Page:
Payment bonds exist to secure payment rights for parties on a construction project in the event that the contractor defaults on its payment obligations. While any project can be bonded, bonds are generally found on public works, where a bond is normally required for all projects over a certain value. This is because public property cannot be liened, so a bond or deposit of money is required to provide security in place of a lien on the property itself. Like most everything in this arena, the value of the prime contract required to necessitate a bond varies from state to state. Federal projects, however, are governed by the Miller Act no matter where the physical work is taking place, and all federal projects over $100,000 are required to be bonded.

While the security of  payment bond is nice for the parties on the project protected by that bond, it leaves certain parties out in the cold. For example, on Miller Act projects, sub-subs, suppliers to subs-subs ,and suppliers to suppliers have no right to make a claim on the bond. Are these parties completely unprotected, or are there ways to contract for protection?

Can Bond Rights Be Assigned?

One potential way in which a party without a direct right to make a claim against the bond may attempt to navigate around that particular roadblock is to have a party who does have a right to make a bond claim assign that right to the party that doesn’t. However, whether or not that solution is viable is dependent on many factors.

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The general American rule is that all contractual rights are assign-able provided none of the following conditions are met: 1) the contract has clear language explicitly prohibiting assignment; 2) the assignment would substantially and materially change the obligor’s duty and/or materially effect an insurer’s burden or risk; 3) the assignment would materially reduce the contract’s value; or 4) the assignment is forbidden by statute or public policy.

Many surety bonds, similar to insurance policies, have language purporting to expressly forbid the assignment of rights. Courts, however, may or may not accept the contractual language as prohibiting all assignments, despite the language attempting to do so. In an Ohio case, the court allowed an assignment of rights under a performance bond, but tailored the opinion fairly narrowly. In that case, the court noted that” the policies supporting contractual freedom to limit assignment do not apply when the obligee is assigning only a cause of action and does not itself owe performance of any duties”. That is, the right to proceed against the bond is assignable, but only when the obligee (assignor) has taken all of the steps necessary to give rise to the duty of the surety to perform according to the terms of the bond itself. How this applies to rights to proceed against a payment bond is debatable, but may provide some guidance.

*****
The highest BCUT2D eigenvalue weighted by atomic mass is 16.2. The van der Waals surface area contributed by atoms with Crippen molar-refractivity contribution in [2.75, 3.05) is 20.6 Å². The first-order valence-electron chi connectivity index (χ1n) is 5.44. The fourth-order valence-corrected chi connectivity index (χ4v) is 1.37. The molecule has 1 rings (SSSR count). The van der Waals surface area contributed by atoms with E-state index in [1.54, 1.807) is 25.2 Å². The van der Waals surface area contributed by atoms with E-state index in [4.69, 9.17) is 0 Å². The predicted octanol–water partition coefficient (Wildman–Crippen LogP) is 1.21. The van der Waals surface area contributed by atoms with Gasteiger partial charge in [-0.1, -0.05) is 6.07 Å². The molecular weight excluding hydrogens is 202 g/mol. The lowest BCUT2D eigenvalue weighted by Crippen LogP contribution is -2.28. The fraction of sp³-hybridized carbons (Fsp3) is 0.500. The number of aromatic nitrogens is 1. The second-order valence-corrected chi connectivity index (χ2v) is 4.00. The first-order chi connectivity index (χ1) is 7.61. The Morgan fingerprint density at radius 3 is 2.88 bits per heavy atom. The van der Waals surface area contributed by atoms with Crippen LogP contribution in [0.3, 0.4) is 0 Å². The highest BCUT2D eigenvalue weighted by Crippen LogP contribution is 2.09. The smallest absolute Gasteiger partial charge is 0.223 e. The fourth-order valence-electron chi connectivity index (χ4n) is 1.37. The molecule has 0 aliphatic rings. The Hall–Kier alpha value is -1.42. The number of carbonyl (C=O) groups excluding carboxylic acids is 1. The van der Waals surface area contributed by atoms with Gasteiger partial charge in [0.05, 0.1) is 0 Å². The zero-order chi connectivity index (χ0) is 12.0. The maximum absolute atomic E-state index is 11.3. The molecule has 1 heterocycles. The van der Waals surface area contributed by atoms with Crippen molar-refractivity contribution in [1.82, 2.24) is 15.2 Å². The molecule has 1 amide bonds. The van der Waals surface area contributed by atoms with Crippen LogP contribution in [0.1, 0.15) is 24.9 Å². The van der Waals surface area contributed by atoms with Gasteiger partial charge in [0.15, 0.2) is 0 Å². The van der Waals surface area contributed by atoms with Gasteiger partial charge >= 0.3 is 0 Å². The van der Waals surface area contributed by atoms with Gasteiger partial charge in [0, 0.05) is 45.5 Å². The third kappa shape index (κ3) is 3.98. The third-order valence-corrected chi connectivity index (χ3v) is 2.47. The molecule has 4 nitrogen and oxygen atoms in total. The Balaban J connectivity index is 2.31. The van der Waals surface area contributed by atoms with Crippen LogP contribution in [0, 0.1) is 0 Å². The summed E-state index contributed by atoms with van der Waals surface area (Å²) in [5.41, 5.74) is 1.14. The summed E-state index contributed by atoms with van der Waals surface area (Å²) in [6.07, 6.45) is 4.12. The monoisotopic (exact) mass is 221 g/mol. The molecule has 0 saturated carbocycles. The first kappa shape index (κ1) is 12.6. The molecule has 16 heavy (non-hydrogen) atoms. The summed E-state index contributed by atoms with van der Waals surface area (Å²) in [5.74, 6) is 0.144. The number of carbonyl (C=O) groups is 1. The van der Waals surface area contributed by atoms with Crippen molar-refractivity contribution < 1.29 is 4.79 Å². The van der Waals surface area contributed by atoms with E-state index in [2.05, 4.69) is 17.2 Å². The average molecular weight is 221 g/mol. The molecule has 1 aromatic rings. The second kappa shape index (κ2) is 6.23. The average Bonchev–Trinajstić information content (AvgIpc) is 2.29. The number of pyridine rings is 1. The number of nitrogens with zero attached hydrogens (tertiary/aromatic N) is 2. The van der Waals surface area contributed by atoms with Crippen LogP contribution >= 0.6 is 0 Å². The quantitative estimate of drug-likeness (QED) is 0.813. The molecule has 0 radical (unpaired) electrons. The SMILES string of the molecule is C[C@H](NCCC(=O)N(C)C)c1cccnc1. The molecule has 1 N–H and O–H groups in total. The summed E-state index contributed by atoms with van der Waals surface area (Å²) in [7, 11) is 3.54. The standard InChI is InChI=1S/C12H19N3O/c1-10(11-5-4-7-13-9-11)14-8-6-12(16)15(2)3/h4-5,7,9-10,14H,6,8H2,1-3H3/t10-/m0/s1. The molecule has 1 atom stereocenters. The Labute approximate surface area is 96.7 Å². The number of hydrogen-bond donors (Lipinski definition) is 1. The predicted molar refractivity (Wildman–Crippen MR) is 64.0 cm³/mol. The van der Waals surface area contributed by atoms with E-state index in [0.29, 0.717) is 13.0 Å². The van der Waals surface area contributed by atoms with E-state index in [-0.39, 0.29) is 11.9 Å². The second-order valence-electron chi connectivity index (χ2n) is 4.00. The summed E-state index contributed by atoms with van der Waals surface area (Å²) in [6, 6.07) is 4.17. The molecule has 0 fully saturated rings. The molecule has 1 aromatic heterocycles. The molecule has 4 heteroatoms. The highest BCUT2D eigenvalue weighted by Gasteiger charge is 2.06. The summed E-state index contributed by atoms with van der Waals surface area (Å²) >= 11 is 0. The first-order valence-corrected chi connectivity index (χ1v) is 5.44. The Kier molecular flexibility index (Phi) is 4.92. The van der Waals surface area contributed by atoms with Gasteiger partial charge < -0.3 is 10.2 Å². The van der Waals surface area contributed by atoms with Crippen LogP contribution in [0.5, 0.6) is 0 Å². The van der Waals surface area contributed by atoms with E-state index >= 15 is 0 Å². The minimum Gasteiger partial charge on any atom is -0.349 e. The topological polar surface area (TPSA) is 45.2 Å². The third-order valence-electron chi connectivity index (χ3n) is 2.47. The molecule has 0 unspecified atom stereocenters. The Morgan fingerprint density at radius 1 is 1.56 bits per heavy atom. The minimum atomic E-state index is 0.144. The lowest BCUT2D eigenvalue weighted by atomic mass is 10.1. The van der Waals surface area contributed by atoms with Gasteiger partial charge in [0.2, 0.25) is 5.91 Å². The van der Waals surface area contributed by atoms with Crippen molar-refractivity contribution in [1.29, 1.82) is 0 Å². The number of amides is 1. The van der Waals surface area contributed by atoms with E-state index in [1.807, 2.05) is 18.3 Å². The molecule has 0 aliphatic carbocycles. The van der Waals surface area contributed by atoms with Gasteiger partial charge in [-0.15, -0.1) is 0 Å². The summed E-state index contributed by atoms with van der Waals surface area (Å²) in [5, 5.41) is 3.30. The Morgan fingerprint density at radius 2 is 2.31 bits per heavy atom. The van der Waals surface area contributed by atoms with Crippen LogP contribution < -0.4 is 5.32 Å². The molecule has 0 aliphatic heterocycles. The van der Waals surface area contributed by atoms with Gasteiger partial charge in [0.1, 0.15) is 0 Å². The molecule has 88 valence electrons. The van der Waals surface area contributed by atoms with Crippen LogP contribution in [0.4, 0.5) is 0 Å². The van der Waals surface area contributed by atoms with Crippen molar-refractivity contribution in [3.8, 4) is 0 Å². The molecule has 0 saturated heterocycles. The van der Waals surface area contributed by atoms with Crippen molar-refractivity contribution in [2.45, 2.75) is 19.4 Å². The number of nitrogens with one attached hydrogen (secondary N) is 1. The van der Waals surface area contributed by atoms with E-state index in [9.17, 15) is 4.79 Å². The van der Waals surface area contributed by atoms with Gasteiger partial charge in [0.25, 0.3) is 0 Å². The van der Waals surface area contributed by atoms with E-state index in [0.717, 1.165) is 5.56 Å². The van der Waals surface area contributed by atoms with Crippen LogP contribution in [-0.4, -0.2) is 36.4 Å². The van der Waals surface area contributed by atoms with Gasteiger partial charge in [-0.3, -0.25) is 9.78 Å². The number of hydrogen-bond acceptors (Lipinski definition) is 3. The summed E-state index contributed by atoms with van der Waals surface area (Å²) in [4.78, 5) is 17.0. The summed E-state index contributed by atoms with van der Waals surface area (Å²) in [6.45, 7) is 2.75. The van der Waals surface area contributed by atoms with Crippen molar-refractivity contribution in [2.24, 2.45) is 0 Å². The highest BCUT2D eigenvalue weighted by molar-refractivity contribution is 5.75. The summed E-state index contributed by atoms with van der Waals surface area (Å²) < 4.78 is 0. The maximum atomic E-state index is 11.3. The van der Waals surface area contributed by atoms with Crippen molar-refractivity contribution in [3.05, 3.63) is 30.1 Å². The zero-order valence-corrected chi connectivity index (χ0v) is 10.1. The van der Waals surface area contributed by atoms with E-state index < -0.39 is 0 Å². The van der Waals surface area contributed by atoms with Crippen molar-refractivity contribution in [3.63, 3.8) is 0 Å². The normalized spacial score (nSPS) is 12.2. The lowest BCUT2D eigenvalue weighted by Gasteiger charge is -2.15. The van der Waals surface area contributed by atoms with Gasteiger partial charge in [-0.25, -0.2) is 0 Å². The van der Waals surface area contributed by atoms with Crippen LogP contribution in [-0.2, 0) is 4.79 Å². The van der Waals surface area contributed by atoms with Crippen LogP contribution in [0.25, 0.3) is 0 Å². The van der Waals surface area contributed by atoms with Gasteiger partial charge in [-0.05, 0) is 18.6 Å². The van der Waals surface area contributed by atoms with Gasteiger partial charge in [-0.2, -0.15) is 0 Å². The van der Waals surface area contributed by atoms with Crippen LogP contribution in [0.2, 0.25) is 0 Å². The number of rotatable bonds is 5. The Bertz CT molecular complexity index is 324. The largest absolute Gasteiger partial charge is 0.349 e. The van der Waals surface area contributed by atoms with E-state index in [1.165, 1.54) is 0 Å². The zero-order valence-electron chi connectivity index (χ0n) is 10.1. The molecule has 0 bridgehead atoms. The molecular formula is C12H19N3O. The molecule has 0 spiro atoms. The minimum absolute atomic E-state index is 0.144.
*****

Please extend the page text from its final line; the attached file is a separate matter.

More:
Even after this has been accomplished, however, there is still the question of what exactly is assigned. It is a clear rule that a party can assign only their own rights and/or duties. That is, an assignment of rights under a contract cannot create “new” rights not present in the contract itself, it merely shifts those rights to a different party. Therefore, when the right to recover from a bond is the assignment at issue, there can be some interesting problems.

The right to make a claim against the bond on a project is, among other technical requirements, conditioned upon the fact that the party making the claim has not been paid. Which, when you think about it, is clear. If the party gets paid, there is no need to seek payment from the bond in the first place. So, in order for a non-protected party to recover from the bond if the bond claim is assignable, does that mean that what is being assigned is the “position in the project” rather than the right to make a claim itself? For example take a supplier(B) to a supplier(A) on a Miller Act project. Supplier(A) has a right to make a claim against the bond if unpaid for the materials provided. That right is conditioned upon 1) the supplying of those materials; and 2) not being paid. Therefore, if supplier(A) is paid, he no longer has any rights against the bond to assign, and if he isn’t paid it will be much more unlikely that he will want to assign his rights to supplier(B).

Sample Assignment Available: Here

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